entrance enabled the Board to relocate its pilots in the township and to reduce its requirement for the provision of staff accommodation.

This historic area was registered under the Historic Places Act 1993. The following text is from the original Historic Area Assessment Under Section 23 Criteria report considered by the NZHPT Board at the time of registration.

Architectural:

Pilot's House No.1

The Pilot's House No, I at Aramoana is an Arts and Crafts workingman's type cottage designed in Edwardian Free Style by Dunedin architect Basil Hooper. It represents part of the outstanding Domestic Revival style that Hooper built his reputation on with large set-piece houses in Dunedin during the years 1904-1923. The fact that the Pilot's House was one of a group of small houses designed for employees of the Otago Harbour Board makes it an example of a particular class of building for which Hooper is less well known, but which is nonetheless very important in understanding the scope and oeuvre of Hooper's work.

The Pilot's House is one of a group of three houses located at North Spit Beach. The houses were designed in December 1912 and completed in October 1913 for the purpose of accommodating the Otago Harbour Board Pilots, who had been transferred across to North Spit from their previous location at Taiaroa Head in 1912.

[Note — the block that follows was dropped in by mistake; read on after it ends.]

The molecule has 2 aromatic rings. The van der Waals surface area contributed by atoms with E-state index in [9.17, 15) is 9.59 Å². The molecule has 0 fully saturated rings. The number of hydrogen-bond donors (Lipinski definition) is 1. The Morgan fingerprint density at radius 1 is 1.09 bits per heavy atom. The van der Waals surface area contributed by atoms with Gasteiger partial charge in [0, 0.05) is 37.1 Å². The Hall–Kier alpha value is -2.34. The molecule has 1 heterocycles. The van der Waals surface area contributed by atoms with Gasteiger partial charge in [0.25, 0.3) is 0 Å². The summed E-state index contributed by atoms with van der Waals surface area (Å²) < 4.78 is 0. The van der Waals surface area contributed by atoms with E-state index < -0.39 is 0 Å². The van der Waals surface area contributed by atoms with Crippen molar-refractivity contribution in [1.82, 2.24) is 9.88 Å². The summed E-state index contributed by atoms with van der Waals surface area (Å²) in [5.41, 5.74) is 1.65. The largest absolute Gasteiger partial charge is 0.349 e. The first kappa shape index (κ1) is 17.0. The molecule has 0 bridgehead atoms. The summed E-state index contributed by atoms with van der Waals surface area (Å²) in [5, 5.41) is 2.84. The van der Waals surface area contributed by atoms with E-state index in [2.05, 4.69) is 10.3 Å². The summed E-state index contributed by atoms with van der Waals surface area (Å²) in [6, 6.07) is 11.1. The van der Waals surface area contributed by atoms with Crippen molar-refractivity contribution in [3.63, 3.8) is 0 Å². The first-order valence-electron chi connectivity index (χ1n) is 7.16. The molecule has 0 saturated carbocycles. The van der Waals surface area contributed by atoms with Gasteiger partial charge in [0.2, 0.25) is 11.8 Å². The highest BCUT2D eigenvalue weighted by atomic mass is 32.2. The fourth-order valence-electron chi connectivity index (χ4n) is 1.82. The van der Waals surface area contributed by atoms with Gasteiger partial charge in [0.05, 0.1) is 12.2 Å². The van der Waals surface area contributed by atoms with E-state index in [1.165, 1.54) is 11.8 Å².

Pilot's House No.2

As the architectural style and quality of House No.2 is the same as the Pilot's House (house No.1 of the group) the assessment is the same as that given for the Pilot's House No.1 The only difference to note is that whereas the Pilot's House is designed with a hipped roof and with a gabled Bay window, House No.2 is a simple long rectangular building having flush gable ends and a gabled entrance at right angles to the rear facade, the front facade catching the sun and not, as Hooper would argue, needing the entrance on that side.

The Pilot's House No.2 at Aramoana is an Arts and Crafts workingman's type cottage designed in Edwardian Free Style by Dunedin architect Basil Hooper. The Boatman's cottage, House no.2, is the second building of a group of three houses located at North Spit Beach designed by New Zealand Arts and Crafts architect, Basil Hooper of Dunedin (1876-1960).

Pilot's House No.3

As the architectural style and quality of House No.3 is the same as the Pilot's House (house No.1 of the group) the assessment is the same as that given for the Pilot's House No.1. The only difference to note is that whereas the Pilot's House No.1 is designed with a hipped roof and with a gabled Bay window, House No.3 appears to be an "I" plan cottage with two gabled wings at right angles to the central portion.

The Pilot's House No.3 at Aramoana is an Arts and Crafts workingman's type cottage designed in Edwardian Free Style by Dunedin architect Basil Hooper. The house is the third of a group of three houses located at North Spit Beach. The houses were designed in December 1912 and completed in October 1913 for the purpose of accommodating the Otago Harbour Board Pilots, who had been transferred across to North Spit from their previous location at Taiaroa Head in 1912.